Tourism: Services overpriced, poor quality


By Mario Andree

Accommodation costs at the newly emerging travel destination which the government calles the ‘virgin’ in the region, according to tourists are overpriced and service quality wanting. More than 8,000 graduates are required per year to sustain the industry, but only 1,500 are being turned out currently.

With the increasing number of tourists the hospitality industry increased its room rates to reap the benefit, however hoteliers were not providing value for money, tourists complained.

At a recent forum organized by the European Chamber of Commerce of Sri Lanka it was claimed that the amount spent in the country for eight nights could be used to enjoy a 14 day vacation elsewhere in the region.

After the global financial crisis which crippled Western economies the tourists from the region was expecting value for money, an Austrian tourist pointed out.

According to tourists who participated at the event, in addition to prices of accommodation being relatively higher than the other regional destinations, the service quality too was poor.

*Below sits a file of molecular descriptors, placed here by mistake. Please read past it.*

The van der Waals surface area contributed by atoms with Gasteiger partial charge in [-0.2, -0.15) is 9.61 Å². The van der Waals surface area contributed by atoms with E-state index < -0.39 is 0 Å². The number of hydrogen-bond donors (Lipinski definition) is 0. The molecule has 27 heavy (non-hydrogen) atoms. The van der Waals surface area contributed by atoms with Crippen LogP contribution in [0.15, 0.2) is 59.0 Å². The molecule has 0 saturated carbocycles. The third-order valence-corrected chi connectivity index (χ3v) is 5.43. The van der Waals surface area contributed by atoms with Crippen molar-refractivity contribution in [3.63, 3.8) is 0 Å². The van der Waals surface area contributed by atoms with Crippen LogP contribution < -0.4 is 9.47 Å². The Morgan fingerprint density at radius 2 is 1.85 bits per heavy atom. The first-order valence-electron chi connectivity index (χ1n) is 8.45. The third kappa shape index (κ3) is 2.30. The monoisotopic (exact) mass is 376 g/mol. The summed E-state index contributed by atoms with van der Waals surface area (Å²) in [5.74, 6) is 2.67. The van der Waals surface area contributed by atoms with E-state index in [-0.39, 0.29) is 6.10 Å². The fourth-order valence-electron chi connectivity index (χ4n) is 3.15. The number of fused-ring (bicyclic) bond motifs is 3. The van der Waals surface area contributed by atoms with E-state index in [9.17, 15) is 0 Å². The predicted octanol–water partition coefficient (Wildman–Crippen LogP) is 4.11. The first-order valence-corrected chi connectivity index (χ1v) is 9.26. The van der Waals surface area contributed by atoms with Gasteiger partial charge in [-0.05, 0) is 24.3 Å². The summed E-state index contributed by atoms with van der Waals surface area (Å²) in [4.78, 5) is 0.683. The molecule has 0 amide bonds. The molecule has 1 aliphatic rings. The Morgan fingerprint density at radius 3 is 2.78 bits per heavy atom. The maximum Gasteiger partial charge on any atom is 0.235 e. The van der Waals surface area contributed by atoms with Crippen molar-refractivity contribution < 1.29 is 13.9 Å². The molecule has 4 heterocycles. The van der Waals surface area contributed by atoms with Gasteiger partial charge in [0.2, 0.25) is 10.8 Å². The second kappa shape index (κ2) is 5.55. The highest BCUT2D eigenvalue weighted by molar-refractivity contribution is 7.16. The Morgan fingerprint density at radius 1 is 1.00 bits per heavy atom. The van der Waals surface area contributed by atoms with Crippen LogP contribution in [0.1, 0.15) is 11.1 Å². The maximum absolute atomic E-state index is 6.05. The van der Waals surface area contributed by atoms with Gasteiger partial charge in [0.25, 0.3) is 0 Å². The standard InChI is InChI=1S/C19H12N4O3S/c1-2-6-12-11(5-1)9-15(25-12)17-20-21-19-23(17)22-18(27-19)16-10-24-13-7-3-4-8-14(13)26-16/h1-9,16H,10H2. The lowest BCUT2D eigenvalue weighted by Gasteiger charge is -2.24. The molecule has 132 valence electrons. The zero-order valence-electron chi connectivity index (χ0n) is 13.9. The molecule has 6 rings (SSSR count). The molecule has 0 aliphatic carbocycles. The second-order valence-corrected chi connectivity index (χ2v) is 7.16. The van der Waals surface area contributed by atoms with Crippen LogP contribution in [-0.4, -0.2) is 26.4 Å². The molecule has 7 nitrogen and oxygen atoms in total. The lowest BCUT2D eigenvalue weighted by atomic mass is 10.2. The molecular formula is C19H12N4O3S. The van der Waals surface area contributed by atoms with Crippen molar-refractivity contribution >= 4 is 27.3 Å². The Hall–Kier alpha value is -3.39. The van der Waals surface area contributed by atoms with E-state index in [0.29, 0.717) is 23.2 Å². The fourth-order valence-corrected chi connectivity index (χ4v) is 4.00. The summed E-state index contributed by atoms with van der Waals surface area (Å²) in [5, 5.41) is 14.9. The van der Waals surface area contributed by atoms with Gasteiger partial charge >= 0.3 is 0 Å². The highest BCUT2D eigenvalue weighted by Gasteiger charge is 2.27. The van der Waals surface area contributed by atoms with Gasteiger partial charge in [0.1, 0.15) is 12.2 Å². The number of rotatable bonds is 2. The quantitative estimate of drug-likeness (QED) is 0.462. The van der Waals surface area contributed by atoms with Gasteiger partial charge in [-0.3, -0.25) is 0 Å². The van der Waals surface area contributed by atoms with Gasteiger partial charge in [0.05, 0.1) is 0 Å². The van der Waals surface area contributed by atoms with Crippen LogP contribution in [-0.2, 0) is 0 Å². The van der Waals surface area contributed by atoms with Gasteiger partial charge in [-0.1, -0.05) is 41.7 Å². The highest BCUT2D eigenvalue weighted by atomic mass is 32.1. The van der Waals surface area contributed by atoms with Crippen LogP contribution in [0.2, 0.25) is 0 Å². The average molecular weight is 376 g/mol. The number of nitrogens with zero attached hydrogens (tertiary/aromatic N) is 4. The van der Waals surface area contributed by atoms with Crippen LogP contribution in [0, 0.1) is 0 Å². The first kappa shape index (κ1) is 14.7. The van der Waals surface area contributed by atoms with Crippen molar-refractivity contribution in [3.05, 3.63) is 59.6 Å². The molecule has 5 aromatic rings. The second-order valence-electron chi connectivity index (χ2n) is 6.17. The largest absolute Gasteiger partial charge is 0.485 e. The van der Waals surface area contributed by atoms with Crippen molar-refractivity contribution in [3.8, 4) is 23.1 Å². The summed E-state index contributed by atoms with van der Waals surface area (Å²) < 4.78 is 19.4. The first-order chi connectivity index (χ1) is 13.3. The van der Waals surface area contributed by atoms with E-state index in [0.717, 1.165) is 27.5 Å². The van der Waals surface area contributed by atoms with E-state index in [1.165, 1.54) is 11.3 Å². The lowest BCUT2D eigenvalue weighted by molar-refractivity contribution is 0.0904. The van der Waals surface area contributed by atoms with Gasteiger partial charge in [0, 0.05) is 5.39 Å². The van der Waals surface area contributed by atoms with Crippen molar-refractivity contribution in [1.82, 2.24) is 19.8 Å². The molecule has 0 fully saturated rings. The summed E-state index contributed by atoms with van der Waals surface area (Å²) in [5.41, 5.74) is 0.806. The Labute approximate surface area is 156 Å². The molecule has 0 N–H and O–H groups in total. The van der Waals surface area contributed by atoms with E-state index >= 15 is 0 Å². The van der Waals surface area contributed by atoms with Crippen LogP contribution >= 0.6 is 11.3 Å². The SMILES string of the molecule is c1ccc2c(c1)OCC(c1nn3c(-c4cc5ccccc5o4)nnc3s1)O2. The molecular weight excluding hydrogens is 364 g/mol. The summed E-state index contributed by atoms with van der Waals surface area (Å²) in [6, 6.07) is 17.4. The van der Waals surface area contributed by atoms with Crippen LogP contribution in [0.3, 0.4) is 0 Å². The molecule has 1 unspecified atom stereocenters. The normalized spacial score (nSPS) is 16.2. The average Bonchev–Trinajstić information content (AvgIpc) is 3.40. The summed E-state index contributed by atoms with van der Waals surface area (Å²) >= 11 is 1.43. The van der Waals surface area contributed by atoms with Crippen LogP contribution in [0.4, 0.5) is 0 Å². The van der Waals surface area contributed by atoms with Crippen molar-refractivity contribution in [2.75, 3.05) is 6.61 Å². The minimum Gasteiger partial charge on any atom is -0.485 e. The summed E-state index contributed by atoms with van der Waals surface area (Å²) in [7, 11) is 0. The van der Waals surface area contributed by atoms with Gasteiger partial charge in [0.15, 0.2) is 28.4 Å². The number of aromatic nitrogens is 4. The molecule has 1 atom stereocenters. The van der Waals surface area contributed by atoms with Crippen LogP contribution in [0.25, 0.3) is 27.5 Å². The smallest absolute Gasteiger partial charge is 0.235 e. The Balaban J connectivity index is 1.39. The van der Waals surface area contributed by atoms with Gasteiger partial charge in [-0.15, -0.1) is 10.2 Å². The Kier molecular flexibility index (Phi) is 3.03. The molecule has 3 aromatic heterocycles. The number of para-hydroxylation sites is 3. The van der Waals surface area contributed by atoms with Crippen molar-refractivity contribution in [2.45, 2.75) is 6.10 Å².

They said that travellers did not mind spending a few extra dollars for better accommodation with good services, but in Sri Lanka only the room rates were high and the service provided was poor.

According to them for Sri Lanka to become a number one destination, despite several magazines having ranked the country as a top travel spot, service would require a greater deal of improvement.

According to a senior official representing the Ministry of Economic Development, for services to improve in the hospitality industry, with the number of new hotels increasing, would require more than 8,000 graduates per year.

Currently the Hotel School was providing the industry with 1,500 graduates per year, he said adding that the private sector investment to develop hotel schools was required to cater to the high demand from the sector.

The government targets 500,000 jobs directly and indirectly from the tourism sector. According to a study to provide satisfying service to a single tourist five employees are required.

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